I have administrator privileges in Windows Vista.

Even then I have to run few programs as 'Run as Administrator'( by right click menu option) to make them work successfully.

For e.g. I am able to build a Visual Studio solution only when I launch it by clicking 'Run as Administrator' (otherwise it says 'Access denied for files').Its the same case with few other programs like Command Prompt.

How do I make sure that by default all programs to be running as administrator ?

  • I have that problem too, where I want one (and only one) of my app to run under administrator mode sometimes because it checks if a new version is available and downloads it. To isntall it, I need that administrator privileges and I can only do this when I 'run as admin'. Really not a good thing because the persons that use it will be scared from such an issue. – David Brunelle Feb 5 '10 at 20:53

You don't want all programs to run as administrator by default (that's sort of the point witt UAC).

Instead, edit the shortcut for those programs where you do need to run as administrator: right-click the shortcut, select the "Properties" command, go to the "Compatibility" tab and check the "Run as administrator" check box.

  • This is true, but it will still cause the UAC prompt to appear to authorize administrator rights. – Chris Thompson Jul 17 '09 at 6:02
  • You can set UAC to elevate without prompt. Goto ->Control Panel -> Local Security Policy -> Local Policies -> Security options ->User Account Control: Behavior of the elevation prompt for administrators in Admin Approval Mode. Set it to "Elevate without prompt". – Ganesh R. Jul 17 '09 at 6:19

Are you sure you want to have your programs automatically run as administrator? That is a good way to give malicious or poorly written programs free reign to destroy your system. All other operating systems use a more restricted set of privileges than "root" (administator) when running standard programs; only Windows has, to its detriment, allowed programs to run as administrator by default, and now they finally fixed it.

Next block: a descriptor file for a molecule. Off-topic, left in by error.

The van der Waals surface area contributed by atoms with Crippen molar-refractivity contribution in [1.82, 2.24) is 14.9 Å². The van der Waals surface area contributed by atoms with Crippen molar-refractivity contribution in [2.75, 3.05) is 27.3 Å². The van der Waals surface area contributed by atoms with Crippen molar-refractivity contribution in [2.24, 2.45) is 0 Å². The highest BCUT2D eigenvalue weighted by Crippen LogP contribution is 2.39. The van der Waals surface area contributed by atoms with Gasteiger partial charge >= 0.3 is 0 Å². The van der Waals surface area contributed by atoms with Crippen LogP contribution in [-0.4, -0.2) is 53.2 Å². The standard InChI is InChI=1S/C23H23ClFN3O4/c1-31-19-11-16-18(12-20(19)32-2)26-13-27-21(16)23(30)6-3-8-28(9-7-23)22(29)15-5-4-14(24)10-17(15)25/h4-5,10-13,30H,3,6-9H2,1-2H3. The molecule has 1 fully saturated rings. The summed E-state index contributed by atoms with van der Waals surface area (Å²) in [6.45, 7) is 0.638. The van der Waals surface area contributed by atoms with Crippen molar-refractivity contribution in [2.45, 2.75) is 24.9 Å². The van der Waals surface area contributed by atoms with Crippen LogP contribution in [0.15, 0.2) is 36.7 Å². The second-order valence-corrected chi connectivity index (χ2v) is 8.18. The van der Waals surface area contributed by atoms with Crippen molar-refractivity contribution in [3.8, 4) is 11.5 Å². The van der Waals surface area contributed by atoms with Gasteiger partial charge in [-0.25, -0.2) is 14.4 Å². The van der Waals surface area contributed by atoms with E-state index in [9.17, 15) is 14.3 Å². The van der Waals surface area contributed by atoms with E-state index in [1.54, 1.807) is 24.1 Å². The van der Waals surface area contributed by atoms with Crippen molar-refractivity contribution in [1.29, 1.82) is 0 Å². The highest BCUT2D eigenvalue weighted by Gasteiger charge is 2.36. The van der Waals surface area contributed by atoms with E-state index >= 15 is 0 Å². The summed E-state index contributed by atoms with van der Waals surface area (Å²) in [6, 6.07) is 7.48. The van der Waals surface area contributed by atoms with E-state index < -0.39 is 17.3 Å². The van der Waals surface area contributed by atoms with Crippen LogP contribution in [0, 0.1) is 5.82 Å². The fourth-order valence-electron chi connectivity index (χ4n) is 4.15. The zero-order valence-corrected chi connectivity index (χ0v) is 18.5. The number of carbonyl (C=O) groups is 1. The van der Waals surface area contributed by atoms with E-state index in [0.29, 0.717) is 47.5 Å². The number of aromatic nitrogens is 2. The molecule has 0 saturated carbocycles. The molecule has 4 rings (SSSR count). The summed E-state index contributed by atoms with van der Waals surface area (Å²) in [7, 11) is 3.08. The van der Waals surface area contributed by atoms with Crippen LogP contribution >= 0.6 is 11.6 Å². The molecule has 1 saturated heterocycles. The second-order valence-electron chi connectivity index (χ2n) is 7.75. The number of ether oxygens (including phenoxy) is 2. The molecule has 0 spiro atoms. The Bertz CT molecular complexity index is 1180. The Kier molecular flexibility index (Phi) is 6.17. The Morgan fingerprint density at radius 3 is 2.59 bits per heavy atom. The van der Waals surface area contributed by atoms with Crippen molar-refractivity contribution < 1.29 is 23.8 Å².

A better approach might be to write to locations belonging to your user account, rather than generating output into a system directory. If it is failing as a result of reading from a system directory (e.g. where your header files are currently located), a better solution would be to change the permissions of those files (for example, to grant read-only access to all users), rather than running in an elevated privilege mode.


The trick here is that 'administrator privileges' is not the same as the Administrator account. You might notice that you can't copy and paste between a command prompt running as an administrator while you can if you run it under your own account.

You should be able to suppress warnings by logging in as Administrator, but then you're running everything as Administrator, including 'programs' that shouldn't have unrestricted, uninterruptable access to system functions.

Alternatively, I believe you can set some programs to always run as Administrator when launched. It's not comprehensive, but if you're just trying to avoid clicking through the UAC prompt every time you start up Visual Studio, that would be the way to go.


Vista has a feature called User Account Control that allows an Administrator to basically run as a limited/standard user account, but request elevated privileges when needed.

So, when you select Run As Administrator, you'll telling the system to give that application elevated rights. Otherwise, the program runs with standard user rights and doesn't have access to much of the system.

For example, they cannot write to the Program Files or Windows folders.

To get all of your programs to run with full Administrator rights, it's possible to turn off UAC. You should be careful as it removes the security feature. Personally, I turn it off.

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